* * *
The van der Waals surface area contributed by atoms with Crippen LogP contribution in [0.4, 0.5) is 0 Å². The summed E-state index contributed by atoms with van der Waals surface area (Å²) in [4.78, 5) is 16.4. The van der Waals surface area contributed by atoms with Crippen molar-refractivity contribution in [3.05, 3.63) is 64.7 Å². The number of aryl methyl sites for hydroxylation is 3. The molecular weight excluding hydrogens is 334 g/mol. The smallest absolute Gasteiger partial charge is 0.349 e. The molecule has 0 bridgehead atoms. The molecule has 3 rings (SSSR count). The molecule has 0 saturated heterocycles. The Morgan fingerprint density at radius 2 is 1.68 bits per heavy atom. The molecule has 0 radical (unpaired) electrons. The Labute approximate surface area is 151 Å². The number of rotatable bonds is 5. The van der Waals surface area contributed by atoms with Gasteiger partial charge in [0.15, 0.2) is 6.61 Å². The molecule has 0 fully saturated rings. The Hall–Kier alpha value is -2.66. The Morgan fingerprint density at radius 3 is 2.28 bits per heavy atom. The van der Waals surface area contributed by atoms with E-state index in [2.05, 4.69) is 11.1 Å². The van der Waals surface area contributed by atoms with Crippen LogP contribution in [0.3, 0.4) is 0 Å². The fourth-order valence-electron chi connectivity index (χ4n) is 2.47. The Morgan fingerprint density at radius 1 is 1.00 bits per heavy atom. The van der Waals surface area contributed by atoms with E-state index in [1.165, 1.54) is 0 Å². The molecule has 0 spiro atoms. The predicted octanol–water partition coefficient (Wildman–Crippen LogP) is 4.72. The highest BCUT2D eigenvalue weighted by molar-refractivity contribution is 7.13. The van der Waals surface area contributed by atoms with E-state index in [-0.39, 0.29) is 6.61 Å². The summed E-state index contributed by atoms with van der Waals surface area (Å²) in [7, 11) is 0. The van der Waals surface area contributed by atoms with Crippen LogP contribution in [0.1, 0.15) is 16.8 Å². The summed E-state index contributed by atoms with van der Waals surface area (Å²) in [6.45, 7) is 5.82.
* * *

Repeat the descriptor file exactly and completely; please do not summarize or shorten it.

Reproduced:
The van der Waals surface area contributed by atoms with Crippen LogP contribution in [0.4, 0.5) is 0 Å². The summed E-state index contributed by atoms with van der Waals surface area (Å²) in [4.78, 5) is 16.4. The van der Waals surface area contributed by atoms with Crippen molar-refractivity contribution in [3.05, 3.63) is 64.7 Å². The number of aryl methyl sites for hydroxylation is 3. The molecular weight excluding hydrogens is 334 g/mol. The smallest absolute Gasteiger partial charge is 0.349 e. The molecule has 0 bridgehead atoms. The molecule has 3 rings (SSSR count). The molecule has 0 saturated heterocycles. The Morgan fingerprint density at radius 2 is 1.68 bits per heavy atom. The molecule has 0 radical (unpaired) electrons. The Labute approximate surface area is 151 Å². The number of rotatable bonds is 5. The van der Waals surface area contributed by atoms with Gasteiger partial charge in [0.15, 0.2) is 6.61 Å². The molecule has 0 fully saturated rings. The Hall–Kier alpha value is -2.66. The Morgan fingerprint density at radius 3 is 2.28 bits per heavy atom. The van der Waals surface area contributed by atoms with E-state index in [2.05, 4.69) is 11.1 Å². The van der Waals surface area contributed by atoms with Crippen LogP contribution in [0.3, 0.4) is 0 Å². The fourth-order valence-electron chi connectivity index (χ4n) is 2.47. The Morgan fingerprint density at radius 1 is 1.00 bits per heavy atom. The van der Waals surface area contributed by atoms with E-state index in [1.165, 1.54) is 0 Å². The molecule has 0 spiro atoms. The predicted octanol–water partition coefficient (Wildman–Crippen LogP) is 4.72. The highest BCUT2D eigenvalue weighted by molar-refractivity contribution is 7.13. The van der Waals surface area contributed by atoms with E-state index in [-0.39, 0.29) is 6.61 Å². The summed E-state index contributed by atoms with van der Waals surface area (Å²) in [7, 11) is 0. The van der Waals surface area contributed by atoms with Crippen LogP contribution in [0.1, 0.15) is 16.8 Å². The summed E-state index contributed by atoms with van der Waals surface area (Å²) in [6.45, 7) is 5.82.